Is Profanity Chill? Or Should We Chill on the Profanity?
February 15, 2012
Filed under News
It’s literally impossible to attend a full day of school and not hear one cuss word come out of someone’s mouth, whether it be a student or a teacher. It seems the school has transformed into a prison hall full of bad mouthed prisoners.
Senior Tyler Kivley has been surrounded by cussing all four years at school, but he does not swear.
“I think swearing is a personal choice,” Kivley said. “It hasn’t influenced me or the things I say.”
Although Kivley doesn’t choose to swear himself, being around cussing doesn’t really bother him.
“Other people swearing is beyond my control,” Kivley said. “If a person chooses to swear so be it, I am not going to correct them on it.”
Since swearing occurs so much at school, there is no doubt that some teachers and supervisors have been exposed to it.
English teacher Corinne Jolliff hears cussing everyday.
“I can’t walk the hall without hearing someone drop the F-bomb,” Jolliff said. “It makes me cringe.”
Jolliff does have a certain “tolerance” when it comes to understanding why someone might have used a swear word.
“There’s various reasons why people swear. It could be out of anger or frustration,” Jolliff said. “The people who swear because they are too ignorant to think of anything else to say are the ones that bother me.”
Jolliff tries not to let her judgement kick in when she hears her students say swear words.
“I have lost that certain aspect of respect for someone who constantly ran their mouth in class, even after being warned,” Jolliff said. “I feel that if they cannot respect me enough to keep it outside the classroom, I shouldn’t respect them.”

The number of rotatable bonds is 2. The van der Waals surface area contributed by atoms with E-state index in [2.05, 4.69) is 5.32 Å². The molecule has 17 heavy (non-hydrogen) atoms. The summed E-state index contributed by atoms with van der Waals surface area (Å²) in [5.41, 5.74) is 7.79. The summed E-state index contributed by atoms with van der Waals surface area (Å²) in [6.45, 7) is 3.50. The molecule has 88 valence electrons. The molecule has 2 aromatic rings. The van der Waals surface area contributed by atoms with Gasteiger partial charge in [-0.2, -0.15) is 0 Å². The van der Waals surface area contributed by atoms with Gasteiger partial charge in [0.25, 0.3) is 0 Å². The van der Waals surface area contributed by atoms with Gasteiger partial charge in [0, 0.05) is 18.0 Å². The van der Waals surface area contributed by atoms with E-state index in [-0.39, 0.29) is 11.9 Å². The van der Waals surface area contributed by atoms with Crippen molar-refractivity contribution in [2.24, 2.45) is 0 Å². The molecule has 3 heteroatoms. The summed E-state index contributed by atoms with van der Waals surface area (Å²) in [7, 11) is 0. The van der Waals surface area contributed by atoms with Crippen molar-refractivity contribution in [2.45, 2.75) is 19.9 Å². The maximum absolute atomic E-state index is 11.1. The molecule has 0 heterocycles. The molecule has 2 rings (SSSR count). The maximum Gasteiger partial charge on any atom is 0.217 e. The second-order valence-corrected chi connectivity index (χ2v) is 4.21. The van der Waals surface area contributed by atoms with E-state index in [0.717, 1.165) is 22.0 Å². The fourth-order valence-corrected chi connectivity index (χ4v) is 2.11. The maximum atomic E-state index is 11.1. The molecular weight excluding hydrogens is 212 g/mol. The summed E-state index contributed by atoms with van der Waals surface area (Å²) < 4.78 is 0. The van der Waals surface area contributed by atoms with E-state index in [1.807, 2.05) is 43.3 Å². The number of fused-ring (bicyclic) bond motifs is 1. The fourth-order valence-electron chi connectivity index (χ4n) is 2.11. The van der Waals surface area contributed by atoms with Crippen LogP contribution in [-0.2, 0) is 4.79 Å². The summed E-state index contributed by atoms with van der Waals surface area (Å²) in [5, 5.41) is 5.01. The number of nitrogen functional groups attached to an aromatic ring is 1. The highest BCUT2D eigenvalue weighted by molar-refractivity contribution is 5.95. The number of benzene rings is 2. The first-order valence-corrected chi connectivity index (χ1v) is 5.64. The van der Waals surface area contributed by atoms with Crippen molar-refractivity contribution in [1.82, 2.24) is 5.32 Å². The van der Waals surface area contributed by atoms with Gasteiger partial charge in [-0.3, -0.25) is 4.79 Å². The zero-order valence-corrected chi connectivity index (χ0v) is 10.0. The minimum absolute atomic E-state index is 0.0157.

Students might be the main offenders when it comes to swearing, but stories of teachers or campus supervisors letting words “slip” is not unheard of.
“I’m not perfect,” Jolliff said. “And I know that there are probably many other adults here that aren’t either. Sometimes you just lose it, and it seems uncontrollable.
Junior Mickey Walbridge is one who Jolliff hears.
“I live with a very open family and cussing has just become part of my language,” Walbridge said. “There’s various reasons that could cause me to cuss, but the biggest reason I do is because I believe cussing is very effective in making a point.”
Senior Donovan Souza plays both roles when it comes to swearing.
“I admit that sometimes I do swear. It’s something I’m obviously not proud of but it has happened,” Souza said. “It is my personal choice to swear, and its just become part of the vocabulary.”
Souza isn’t necessarily offended by swearing, but he doesn’t like when people swear “directly” at one another.
“I hate true verbal abuse. I don’t like when people swear at one another because it’s just crude,” Souza said. “Especially when people fight and call one another names such as the B-word.”
When it comes to timeliness, Souza is very careful of what he says because he feels with certain individuals he has to uphold a certain image of himself.
“Swearing for me is a voluntary action,” Souza said. “I’m self aware when I’m at church, around families, or in a professional environment.”
Due to Souza’s guidelines with his own swearing, he is “critical” of others who do not show the same discipline.
“Teachers, who swear in class, show a lack of restraint and self control,” Souza said. “I’m not offended by it; it’s just judgement that naturally comes to mind when I hear a teacher or role model who is supposed to be setting a good example cuss. It’s not exactly viewed positively.”